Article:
When two architects bought one of the smallest houses in New York, they transformed the interior, creating a bijou interior with a sense of spaciousness that belies its exterior appearance
With a glossy front door and quaint cast-iron gate, 185 West 4th Street could have been torn from a children's book. It looks like industrious elves might live inside, or maybe a family of talking cats. Instead, it's the home of two, full-grown adults who live there quite comfortably. At just 1,200 square feet, it is the second-smallest house in Manhattan. Peering at it from the street, this is not a particularly surprising fact, but once inside, something magical happens: it grows.
The property's uncanny sense of scale - bitsy façade, expansive interior - is all thanks to its owners and full-time residents, Anne Fairfax and Richard Sammons. The two met in graduate school at the University of Virginia, where they were both studying architecture, and have spent the last 22 years designing traditional, historically influenced homes. Their range is wide: Federal, Art and Crafts, Greek revival, Dutch colonial, Georgian, Tuscan, neoclassical - they've done it all. Within the 15 blocks between their home and office alone, they've designed seven town houses, including those belonging to Sarah Jessica Parker and Liv Tyler.
Anne and Richard had lived just blocks away, and for years they passed the Greenwich Village house they now call home, assuming it lodged switching gear for a telephone company, not people. They never saw anybody coming or going, and didn't even realise it was connected to the taller building next door. In 2000, while Richard was in England, Anne spotted a 'For Sale' sign on the building as she pedalled past on her bike.
'I knew that it needed a lot of work. It had the right bones, but it needed a complete gut renovation,' says Anne. 'Everything had to be stripped out, including the heating system, the plumbing and the electrics. I reacted in the same way that I approach every other project: I rolled up my sleeves and got to it.' They redid the house in halves, residing in one as the other underwent construction, and vice versa.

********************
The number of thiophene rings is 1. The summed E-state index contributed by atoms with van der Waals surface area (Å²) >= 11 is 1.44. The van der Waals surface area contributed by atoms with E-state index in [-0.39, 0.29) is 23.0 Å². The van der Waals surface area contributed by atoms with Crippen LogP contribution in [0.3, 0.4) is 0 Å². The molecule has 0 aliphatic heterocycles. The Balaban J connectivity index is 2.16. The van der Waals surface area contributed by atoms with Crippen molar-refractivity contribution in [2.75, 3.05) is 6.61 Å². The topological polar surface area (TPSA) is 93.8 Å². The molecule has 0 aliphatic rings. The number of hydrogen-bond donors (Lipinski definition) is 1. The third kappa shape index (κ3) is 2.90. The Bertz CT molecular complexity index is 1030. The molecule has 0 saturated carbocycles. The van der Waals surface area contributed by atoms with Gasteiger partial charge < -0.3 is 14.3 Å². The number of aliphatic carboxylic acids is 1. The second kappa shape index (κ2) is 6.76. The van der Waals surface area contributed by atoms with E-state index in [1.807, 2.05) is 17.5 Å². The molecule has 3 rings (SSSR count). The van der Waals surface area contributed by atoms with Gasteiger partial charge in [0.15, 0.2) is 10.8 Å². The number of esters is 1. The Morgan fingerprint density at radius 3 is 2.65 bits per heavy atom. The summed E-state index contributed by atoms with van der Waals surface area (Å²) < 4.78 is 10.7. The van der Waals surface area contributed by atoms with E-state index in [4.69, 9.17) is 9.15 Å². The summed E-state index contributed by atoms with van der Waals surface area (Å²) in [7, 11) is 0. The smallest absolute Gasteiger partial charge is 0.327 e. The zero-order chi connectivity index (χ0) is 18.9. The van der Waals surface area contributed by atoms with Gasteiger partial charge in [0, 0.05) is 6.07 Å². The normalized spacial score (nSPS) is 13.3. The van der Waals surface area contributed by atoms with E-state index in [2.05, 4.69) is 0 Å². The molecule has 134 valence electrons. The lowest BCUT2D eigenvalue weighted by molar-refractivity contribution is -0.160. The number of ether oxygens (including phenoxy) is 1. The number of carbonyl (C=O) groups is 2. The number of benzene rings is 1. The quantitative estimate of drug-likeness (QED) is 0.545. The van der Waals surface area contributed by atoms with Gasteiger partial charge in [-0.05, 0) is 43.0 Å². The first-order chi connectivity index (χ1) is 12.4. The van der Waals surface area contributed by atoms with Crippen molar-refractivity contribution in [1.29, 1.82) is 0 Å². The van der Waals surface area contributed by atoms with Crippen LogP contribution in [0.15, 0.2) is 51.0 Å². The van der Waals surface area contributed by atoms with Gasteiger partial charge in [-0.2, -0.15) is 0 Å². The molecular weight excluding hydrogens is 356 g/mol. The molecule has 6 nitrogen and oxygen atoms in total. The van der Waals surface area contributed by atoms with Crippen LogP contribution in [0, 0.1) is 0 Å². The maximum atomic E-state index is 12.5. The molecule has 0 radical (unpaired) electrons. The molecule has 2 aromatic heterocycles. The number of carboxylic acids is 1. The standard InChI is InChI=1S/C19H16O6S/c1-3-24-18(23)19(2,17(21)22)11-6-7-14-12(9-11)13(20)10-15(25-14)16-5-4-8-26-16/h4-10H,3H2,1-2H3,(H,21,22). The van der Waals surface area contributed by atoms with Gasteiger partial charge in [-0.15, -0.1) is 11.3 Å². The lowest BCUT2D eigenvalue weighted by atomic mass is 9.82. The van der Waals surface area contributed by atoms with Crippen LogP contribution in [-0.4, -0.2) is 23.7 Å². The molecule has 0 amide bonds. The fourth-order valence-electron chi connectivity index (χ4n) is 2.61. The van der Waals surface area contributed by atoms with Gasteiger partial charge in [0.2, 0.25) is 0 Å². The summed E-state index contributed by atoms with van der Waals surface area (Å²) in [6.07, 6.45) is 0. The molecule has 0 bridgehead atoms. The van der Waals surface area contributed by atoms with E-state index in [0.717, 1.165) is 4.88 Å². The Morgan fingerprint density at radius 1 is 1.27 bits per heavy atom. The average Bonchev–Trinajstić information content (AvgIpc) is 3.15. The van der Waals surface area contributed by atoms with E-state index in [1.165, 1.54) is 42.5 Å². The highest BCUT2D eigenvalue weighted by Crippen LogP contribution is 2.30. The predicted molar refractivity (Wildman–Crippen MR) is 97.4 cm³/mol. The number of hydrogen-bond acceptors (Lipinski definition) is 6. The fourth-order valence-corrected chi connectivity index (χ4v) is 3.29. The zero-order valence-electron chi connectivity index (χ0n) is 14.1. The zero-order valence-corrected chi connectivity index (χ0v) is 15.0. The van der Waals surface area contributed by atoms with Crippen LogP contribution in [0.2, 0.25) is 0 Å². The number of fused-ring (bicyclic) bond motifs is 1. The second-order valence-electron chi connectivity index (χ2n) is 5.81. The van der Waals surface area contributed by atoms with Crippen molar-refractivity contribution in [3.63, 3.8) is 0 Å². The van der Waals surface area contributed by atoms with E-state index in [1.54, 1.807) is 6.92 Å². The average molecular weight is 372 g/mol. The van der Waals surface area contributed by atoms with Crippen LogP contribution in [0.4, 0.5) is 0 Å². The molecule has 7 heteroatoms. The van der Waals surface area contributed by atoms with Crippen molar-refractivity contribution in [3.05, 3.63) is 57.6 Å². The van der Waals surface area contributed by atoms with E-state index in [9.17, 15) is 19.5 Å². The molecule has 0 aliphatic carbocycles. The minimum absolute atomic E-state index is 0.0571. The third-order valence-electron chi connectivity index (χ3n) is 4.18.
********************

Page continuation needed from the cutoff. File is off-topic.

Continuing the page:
There was a lot to discard. The carriage house, built in 1916, and the adjoining building, built in 1970, had been owned and occupied by Armand Hammer, the American industrialist and Soviet operative, whose taste was as eccentric as his politics. His malachite-panelled chimneypiece lit with fluorescent lights had to go, as did a quantity of fake flowers. The place served as Hammer's pied-à-terre and ad-hoc art-storage facility. Bars on the windows protected a collection of Rembrandts and Fabergé eggs. A round bed - and a houseboy - were kept upstairs.
The bathroom and kitchen were swapped; the rear fenestration was consolidated into a single, two-storey window; a gallery was installed to make the most of the vertical space in the sitting room; and the boiler room was turned into a bar. Anne and Richard both appreciated that, unlike larger town houses, 185 West 4th wasn't spread out across lots of ungainly levels. Its compactness made it not only cosy, but practical too, and its scale dictated the decoration of its interior. Anne and Richard both agreed it should be cottage-like, so they installed exposed beams, lined the hearth with Delft tiles, and filled it with small-scale, antique furniture. 'Contrary to what you might assume, more detail can make a room feel bigger,' explains Anne.
Much of the interior - the chimneypiece in the sitting room being a prime example - was designed according to the golden ratio, an ancient calculation that yields harmonious proportions, which in part explains its ineffable pleasantness. Also contributing to the space's ease is the fact that kitchen appliances are set into the walls. 'There's storage everywhere,' says Richard, as he slides open wall panels to expose secret cabinets and drawers. Other clever ideas include a chandelier on a pulley system - so that the candles can be lit easily - and a hidden cupboard in the chimney breast.
Antique mirrors and vintage lithographs line the walls, waxed oak floors and mahogany worktops lend a rustic sense of snugness. As with their professional projects, Anne and Richard's house is free of artificial materials; everything brought in will age and develop a natural patina. 'We just want everything to be of good quality and to last,' says Richard. It looks like this bijou building will be a New York treasure for many years to come m
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